The information on this page does not contain a record of our trading prices, or an offer of, or solicitation for, a transaction in any financial instrument. IG accepts no responsibility for any use that may be made of these comments and for any consequences that result. No representation or warranty is given as to the accuracy or completeness of this information. Consequently any person acting on it does so entirely at their own risk. Any research provided does not have regard to the specific investment objectives, financial situation and needs of any specific person who may receive it and as such is considered to be a marketing communication.
This is a Teflon market where literally nothing sticks. This seems unfortunate, as volatility provides opportunity.
The USD and the fixed income markets have seen quite a bit of attention, with good buying across the US fixed income curve. Furthermore, all eyes maintain a focus on whether the US ten-year Treasury will ultimately test and break key support at 2.30% to 2.32%. With the yield currently sitting down four basis points (on the session) at 2.37%, a break here will have huge implications on markets in my opinion.
The USD was looking like the weakest currency in G10 during Asian trade yesterday, but that accolade can now be taken by the AUD. However, there is still much technical damage unfolding in the USD and should be firmly on the radar.
USD/JPY, USD/CHF and the broader USD index have all broken key support levels and technically look destined for lower levels. USD/JPY, specifically got quite a bit of attention yesterday, trading 11 pips shy of the ¥110 level and with talk of ¥27 billion of notional USD exposure set to defend the figure. It will be hard graft pushing the pair through that barrier.
EUR/USD traded to a high of $1.0962, but has eased back and from a trading perspective, this is great as we want to see price trade into the 2 February spike high of $1.0807 to confirm if the market is happy to defend what is now a key support level. A rally from here would be very positive for EUR/USD.
European data continues to impress, with a solid IFO business confidence print. This is probably best reflected in the yield premium demanded to hold US ten-year treasuries over German ten-year bunds falling to 1.97%. This yield spread stood at 2.2% a couple of weeks ago and the narrowing of the premium has caused stronger inflows into the EUR.
The implied probability of Marine Le Pen winning the French election sits at 24% (the lowest seen during her campaign). This is being priced out of financial assets too, with the betting markets given Emmanuel Macron a 70% chance. We can see that the yield premium demanded to hold French debt over German debt falling back to the lowest levels since January. I guess we can also throw in good manufacturing and services PMI data, as well as Angela Merkel winning the Saarland state elections too, pushing her to pole position again in the betting odds.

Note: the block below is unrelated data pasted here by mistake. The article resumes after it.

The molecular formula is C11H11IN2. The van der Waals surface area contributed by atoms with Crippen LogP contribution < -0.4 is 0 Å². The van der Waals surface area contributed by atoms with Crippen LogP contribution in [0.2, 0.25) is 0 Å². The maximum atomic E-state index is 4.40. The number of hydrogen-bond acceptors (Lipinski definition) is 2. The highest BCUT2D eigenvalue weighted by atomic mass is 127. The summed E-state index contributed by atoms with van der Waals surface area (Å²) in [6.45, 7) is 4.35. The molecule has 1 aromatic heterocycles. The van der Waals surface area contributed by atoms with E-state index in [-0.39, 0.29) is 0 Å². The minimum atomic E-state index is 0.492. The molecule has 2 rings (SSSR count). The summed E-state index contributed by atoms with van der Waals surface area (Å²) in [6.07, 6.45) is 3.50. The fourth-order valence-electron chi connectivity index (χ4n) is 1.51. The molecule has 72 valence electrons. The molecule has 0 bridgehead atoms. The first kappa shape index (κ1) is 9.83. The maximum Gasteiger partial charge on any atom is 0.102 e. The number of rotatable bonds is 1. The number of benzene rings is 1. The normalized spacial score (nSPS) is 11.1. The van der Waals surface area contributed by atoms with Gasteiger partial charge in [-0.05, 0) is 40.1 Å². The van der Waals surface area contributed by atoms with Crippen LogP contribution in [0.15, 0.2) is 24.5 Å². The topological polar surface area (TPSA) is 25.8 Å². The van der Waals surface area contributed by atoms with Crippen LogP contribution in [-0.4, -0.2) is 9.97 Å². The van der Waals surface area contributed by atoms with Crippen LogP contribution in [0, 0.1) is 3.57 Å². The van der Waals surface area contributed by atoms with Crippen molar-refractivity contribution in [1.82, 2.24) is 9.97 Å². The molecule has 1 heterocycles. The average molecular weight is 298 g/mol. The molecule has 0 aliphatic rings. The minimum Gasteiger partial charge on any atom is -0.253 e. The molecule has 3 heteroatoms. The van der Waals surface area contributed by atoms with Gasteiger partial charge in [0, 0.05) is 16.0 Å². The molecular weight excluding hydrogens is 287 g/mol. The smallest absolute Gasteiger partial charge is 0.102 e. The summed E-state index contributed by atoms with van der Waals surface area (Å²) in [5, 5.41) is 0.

Buy Europe the strategists cry and this is fast becoming a consensus trade.
US equity markets have fallen a touch, but certainly not to the extent futures markets were suggesting when Asia was trading yesterday. In fact, S&P 500 futures are 0.5% higher from the ASX 200 cash close and it’s no surprise then to see SPI futures up 0.3% in the night session. Our ASX 200 call sits at 5767, despite the Aussie index performing strongly on a relative basis yesterday. It seems the market is happy to buy pullbacks, despite this growing feeling (and as mentioned yesterday) that realistically we should be thinking about a cut in the US corporate tax rate to 28% to 30% and not 15%.
One clear sector of interest is materials, with a specific focus on iron ore, steel and coking coal. It really shouldn’t surprise us that we saw spot iron ore close down 4.1% to $81.57, but the bulk commodity futures complex (traded on the Dalian exchange in China) is hardly inspiring today either.
We can see iron ore, steel and coking coal futures trading 1.7%, 0.2% and 2.1% lower. There has been a focus on the level of stockpiles sitting in China’s ports and for a period of time this was being taken as a positive. Strategists saw a rebuild story, which has now turned into a glut story. Keep in mind there are 63 days of inventory in Chinese ports – the highest levels since 2008.
Will FMG hold the 13 March low of $5.99?
There is a bout of weakness in Australia’s key terms of trade, and a feeling that the Chinese trend and momentum trader may start to speculate more on the short side in the bulk commodities is now a must watch story domestically. AUD is therefore in focus. Saying that, more positive flows are now being seen in the latter stage of US trade and a number of the AUD crosses are seeing indecision in the price action. AUD/USD traded in a range of $0.7648 to $0.7608 and looks a bit lost here with traders asking whether to follow the lead lower in the bulks or focus more intently on the USD side of the equation.